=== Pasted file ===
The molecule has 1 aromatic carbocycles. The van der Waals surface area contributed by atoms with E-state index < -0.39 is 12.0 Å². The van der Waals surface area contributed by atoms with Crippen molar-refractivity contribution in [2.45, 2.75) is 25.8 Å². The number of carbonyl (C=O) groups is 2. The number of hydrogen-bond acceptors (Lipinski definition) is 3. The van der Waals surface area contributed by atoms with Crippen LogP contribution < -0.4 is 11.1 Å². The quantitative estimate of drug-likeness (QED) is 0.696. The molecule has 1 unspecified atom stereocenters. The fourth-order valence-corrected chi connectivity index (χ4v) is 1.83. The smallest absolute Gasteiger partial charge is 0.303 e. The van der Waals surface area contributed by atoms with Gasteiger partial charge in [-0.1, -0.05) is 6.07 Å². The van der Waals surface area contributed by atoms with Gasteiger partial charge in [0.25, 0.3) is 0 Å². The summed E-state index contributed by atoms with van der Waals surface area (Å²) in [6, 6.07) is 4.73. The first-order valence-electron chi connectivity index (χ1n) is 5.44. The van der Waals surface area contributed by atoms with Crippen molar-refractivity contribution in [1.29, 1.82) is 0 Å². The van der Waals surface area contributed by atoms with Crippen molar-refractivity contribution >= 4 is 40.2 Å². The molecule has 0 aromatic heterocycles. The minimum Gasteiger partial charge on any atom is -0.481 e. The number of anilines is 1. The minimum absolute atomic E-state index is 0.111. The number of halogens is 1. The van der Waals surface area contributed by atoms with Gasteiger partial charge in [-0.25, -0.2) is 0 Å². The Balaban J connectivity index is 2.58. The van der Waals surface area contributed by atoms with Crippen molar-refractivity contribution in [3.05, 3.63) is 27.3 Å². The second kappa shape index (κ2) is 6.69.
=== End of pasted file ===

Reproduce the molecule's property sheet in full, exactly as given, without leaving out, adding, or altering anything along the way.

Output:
The molecule has 1 aromatic carbocycles. The van der Waals surface area contributed by atoms with E-state index < -0.39 is 12.0 Å². The van der Waals surface area contributed by atoms with Crippen molar-refractivity contribution in [2.45, 2.75) is 25.8 Å². The number of carbonyl (C=O) groups is 2. The number of hydrogen-bond acceptors (Lipinski definition) is 3. The van der Waals surface area contributed by atoms with Crippen LogP contribution < -0.4 is 11.1 Å². The quantitative estimate of drug-likeness (QED) is 0.696. The molecule has 1 unspecified atom stereocenters. The fourth-order valence-corrected chi connectivity index (χ4v) is 1.83. The smallest absolute Gasteiger partial charge is 0.303 e. The van der Waals surface area contributed by atoms with Gasteiger partial charge in [-0.1, -0.05) is 6.07 Å². The van der Waals surface area contributed by atoms with Gasteiger partial charge in [0.25, 0.3) is 0 Å². The summed E-state index contributed by atoms with van der Waals surface area (Å²) in [6, 6.07) is 4.73. The first-order valence-electron chi connectivity index (χ1n) is 5.44. The van der Waals surface area contributed by atoms with Crippen molar-refractivity contribution in [1.29, 1.82) is 0 Å². The van der Waals surface area contributed by atoms with Crippen molar-refractivity contribution >= 4 is 40.2 Å². The molecule has 0 aromatic heterocycles. The minimum Gasteiger partial charge on any atom is -0.481 e. The number of anilines is 1. The minimum absolute atomic E-state index is 0.111. The number of halogens is 1. The van der Waals surface area contributed by atoms with Gasteiger partial charge in [-0.25, -0.2) is 0 Å². The Balaban J connectivity index is 2.58. The van der Waals surface area contributed by atoms with Crippen molar-refractivity contribution in [3.05, 3.63) is 27.3 Å². The second kappa shape index (κ2) is 6.69.